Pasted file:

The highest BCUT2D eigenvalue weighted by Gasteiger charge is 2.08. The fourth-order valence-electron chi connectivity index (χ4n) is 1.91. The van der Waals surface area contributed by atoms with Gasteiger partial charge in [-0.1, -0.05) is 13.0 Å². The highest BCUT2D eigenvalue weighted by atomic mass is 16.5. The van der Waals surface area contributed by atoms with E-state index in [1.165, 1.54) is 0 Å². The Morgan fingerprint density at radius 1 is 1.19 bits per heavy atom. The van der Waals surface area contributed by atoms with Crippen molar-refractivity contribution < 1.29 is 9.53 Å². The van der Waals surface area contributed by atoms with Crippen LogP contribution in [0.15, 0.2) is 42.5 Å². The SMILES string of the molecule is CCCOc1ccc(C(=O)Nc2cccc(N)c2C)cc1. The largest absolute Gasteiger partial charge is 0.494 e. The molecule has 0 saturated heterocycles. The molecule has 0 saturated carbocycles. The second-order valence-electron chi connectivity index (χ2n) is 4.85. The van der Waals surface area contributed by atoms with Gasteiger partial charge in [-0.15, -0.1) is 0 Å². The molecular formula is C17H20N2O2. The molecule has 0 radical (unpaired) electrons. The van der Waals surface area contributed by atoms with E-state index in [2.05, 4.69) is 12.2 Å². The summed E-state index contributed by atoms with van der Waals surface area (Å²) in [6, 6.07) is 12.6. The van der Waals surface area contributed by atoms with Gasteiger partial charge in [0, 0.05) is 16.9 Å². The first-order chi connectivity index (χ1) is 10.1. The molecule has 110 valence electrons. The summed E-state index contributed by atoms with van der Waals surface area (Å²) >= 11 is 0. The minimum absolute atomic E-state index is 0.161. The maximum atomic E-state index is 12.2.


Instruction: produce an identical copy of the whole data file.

The highest BCUT2D eigenvalue weighted by Gasteiger charge is 2.08. The fourth-order valence-electron chi connectivity index (χ4n) is 1.91. The van der Waals surface area contributed by atoms with Gasteiger partial charge in [-0.1, -0.05) is 13.0 Å². The highest BCUT2D eigenvalue weighted by atomic mass is 16.5. The van der Waals surface area contributed by atoms with E-state index in [1.165, 1.54) is 0 Å². The Morgan fingerprint density at radius 1 is 1.19 bits per heavy atom. The van der Waals surface area contributed by atoms with Crippen molar-refractivity contribution < 1.29 is 9.53 Å². The van der Waals surface area contributed by atoms with Crippen LogP contribution in [0.15, 0.2) is 42.5 Å². The SMILES string of the molecule is CCCOc1ccc(C(=O)Nc2cccc(N)c2C)cc1. The largest absolute Gasteiger partial charge is 0.494 e. The molecule has 0 saturated heterocycles. The molecule has 0 saturated carbocycles. The second-order valence-electron chi connectivity index (χ2n) is 4.85. The van der Waals surface area contributed by atoms with Gasteiger partial charge in [-0.15, -0.1) is 0 Å². The molecular formula is C17H20N2O2. The molecule has 0 radical (unpaired) electrons. The van der Waals surface area contributed by atoms with E-state index in [2.05, 4.69) is 12.2 Å². The summed E-state index contributed by atoms with van der Waals surface area (Å²) in [6, 6.07) is 12.6. The van der Waals surface area contributed by atoms with Gasteiger partial charge in [0, 0.05) is 16.9 Å². The first-order chi connectivity index (χ1) is 10.1. The molecule has 110 valence electrons. The summed E-state index contributed by atoms with van der Waals surface area (Å²) >= 11 is 0. The minimum absolute atomic E-state index is 0.161. The maximum atomic E-state index is 12.2.